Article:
Xanax and Suboxone may need to be taken together in certain circumstances.
There is a boxed warning about medication interactions with Suboxone, and Xanax is one of the medications that should not be taken at the same time without medical supervision. 
Suboxone contains a partial opioid agonist medication, buprenorphine. Opioid medications slow down functions of the central nervous system, causing breathing to slow, sedation, and lower blood pressure, heart rate, and body temperature.
Xanax is a benzodiazepine medication. Benzodiazepines, or benzos, are also central nervous system depressants that slow down these life-sustaining functions, often to induce relaxation and calm anxiety.
Since both of these medications act on the brain and body in similar ways (slowing down breathing, heart rate, and blood pressure, and causing drowsiness and sedation), the effects are multiplied if you take them together. This can result in serious and even life-threatening consequences.
Mixing opioids like Suboxone with benzodiazepines such as Xanax can increase the risk for a fatal overdose. In 2020, approximately 16% of opioid overdose deaths involved benzodiazepines.
Both of these medications suppress breathing and cause sedation (the main causes of fatal overdose). Both impair your ability to think clearly and make rational decisions.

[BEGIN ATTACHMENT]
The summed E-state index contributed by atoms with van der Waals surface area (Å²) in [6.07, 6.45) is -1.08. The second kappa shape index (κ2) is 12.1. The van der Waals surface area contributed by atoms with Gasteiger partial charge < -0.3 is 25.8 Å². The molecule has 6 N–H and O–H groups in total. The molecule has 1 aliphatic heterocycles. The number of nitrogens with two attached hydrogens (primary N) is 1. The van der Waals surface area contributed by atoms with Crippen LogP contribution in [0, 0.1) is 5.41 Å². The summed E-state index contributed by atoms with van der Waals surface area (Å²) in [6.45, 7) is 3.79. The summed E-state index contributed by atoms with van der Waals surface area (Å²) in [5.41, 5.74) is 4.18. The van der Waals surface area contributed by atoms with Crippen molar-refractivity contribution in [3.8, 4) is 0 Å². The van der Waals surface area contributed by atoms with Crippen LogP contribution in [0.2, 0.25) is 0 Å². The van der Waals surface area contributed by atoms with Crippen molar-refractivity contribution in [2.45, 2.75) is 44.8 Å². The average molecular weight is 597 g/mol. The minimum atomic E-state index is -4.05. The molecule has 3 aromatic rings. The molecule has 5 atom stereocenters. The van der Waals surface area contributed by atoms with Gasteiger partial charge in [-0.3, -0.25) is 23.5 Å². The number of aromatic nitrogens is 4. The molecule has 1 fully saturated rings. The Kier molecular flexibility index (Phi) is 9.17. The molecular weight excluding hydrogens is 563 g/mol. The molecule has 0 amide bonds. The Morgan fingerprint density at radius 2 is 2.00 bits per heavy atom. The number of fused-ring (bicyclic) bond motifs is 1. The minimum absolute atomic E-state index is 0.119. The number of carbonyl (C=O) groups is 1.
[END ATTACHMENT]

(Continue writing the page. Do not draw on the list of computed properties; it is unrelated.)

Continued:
When mixed, these two drugs can interact to cause the following:
Both benzodiazepines and opioid medications are also habit-forming, leading to drug tolerance, dependence, and serious withdrawal symptoms. Xanax (alprazolam) is prescribed for the short-term relief of anxiety and panic disorders. Withdrawal from benzos can be potentially life-threatening if the medication is stopped suddenly after physical dependence has formed.
If you are already taking Suboxone or Xanax and may need to take them together, you should talk to your doctor so you can understand the risks and benefits and make a decision about whether or not to take these medications together.
Suboxone is a Medication for Addiction Treatment (MAT) for the management of opioid use disorder (OUD). It can help to reduce cravings for opioid drugs, minimize the odds of relapse, and help to manage opioid withdrawal symptoms.
One of the symptoms of opioid withdrawal can be anxiety, and anxiety disorders commonly co-occur with opioid addiction. Xanax is commonly prescribed to help manage anxiety, but if you are taking Suboxone, this may not be a safe option for you.
There are alternatives to benzodiazepines that do not cause the same level of sedation and breathing suppression, such as antidepressants. There are also other anxiolytic medications that may be less risky, such as hydroxyzine, or Buspar. In addition to medications for the treatment of anxiety, behavioral therapies and counseling can help treat anxiety. Holistic measures, such as exercise, massage therapy, mindfulness meditation, and yoga, can all help to manage anxiety safely while taking Suboxone.
Talk to your doctor about your options. If you are using Suboxone as part of a comprehensive MAT program, your treatment team will be able to help you manage anxiety and other issues in a safe way while taking Suboxone.